Kinney Rorrer Appreciation Night to Be Held Sunday, July 16th

Kinney Rorrer

The Roanoke Valley Chapter of Friends, Blue Ridge Parkway are hosting a Kinney Rorrer Appreciation night on Sunday, July 16, in conjunction with their every Sunday evening music program.

Kinney Rorrer has been the voice of the National Public Radio Sunday afternoon radio show Back to the Blue Ridge since 2001.  WVTF is changing the 89.1 radio format to all news.  Music will be available on 89.5 at a lower frequency that will not reach beyond the Roanoke area. Rorrer’s last show, Back to the Blue Ridge was broadcast on WVTF 89.1 National Public Radio and heard on Sunday, July 10, 2017.

Rorrer is also a nationally recognized author, professor, consultant and authority on the origins and history of old time Appalachian country music.  He has interviewed today’s makers of Appalachian music and shared early recordings of many legends that most only know by names.  Kinney has increased awareness and appreciation of traditional Appalachian music through his personal appearances playing and teaching workshops.

The special evening on Sunday July 16th will begin at 6:00 PM instead of the regular 7:00 PM start time.  Judy, Henry and Jack are the scheduled group.  They will be joined by Kinney and other local musicians.  Eddie Wheeler will open the program.  Roanoke City will be offering a proclamation.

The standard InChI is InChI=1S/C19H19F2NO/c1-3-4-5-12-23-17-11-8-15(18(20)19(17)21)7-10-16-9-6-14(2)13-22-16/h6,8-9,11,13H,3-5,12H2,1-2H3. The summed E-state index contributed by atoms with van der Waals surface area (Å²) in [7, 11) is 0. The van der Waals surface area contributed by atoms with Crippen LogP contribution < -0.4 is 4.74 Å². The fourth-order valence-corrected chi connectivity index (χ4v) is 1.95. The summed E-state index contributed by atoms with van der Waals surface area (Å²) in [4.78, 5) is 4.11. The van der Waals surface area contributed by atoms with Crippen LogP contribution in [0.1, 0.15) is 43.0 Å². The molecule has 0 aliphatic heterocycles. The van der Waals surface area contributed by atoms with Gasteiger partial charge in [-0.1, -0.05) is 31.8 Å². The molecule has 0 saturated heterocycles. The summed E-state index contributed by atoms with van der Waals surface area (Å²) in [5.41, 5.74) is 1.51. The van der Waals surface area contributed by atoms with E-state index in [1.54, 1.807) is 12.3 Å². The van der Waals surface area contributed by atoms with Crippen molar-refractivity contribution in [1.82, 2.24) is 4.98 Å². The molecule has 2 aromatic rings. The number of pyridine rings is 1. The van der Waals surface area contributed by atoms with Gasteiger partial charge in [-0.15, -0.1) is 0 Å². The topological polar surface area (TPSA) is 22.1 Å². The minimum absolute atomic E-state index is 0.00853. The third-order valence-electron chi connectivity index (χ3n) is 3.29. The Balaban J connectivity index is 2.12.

Attendees are requested to provide words of appreciation and congratulations.  All correspondence will be collected in a folder and presented to Kinney during the evening.

Directions from Roanoke:  Take Walnut Avenue up the Mountain.  Go straight past the turn to the star.  Continue 3/4 miles  past the Entering the Blue Ridge Parkway sign.  The day use area will be on the right.

Guests are encouraged to carpool.  Come early and bring a picnic dinner.  Sites are available with grills and picnic tables.  Bring a chair/blanket to enjoy the music. 

 

 

 

The Blue Ridge Parkway is a motor road through the heart of the Appalachian Mountains.  Much of the charge of the National Park is to tell the story of the people and their way of life in the mountains.  Music was family entertainment.  The ballads told stories from the old country and talked about joys and challenges of mountain life.  Without Kinney Rorrer collecting the knowledge of the people much of what we know today as ole time music, Appalachian Music, would be lost.

 

Kinney’s monumental work accurately reflects the music of the past and helps encourage the continuation of Appalachian Music.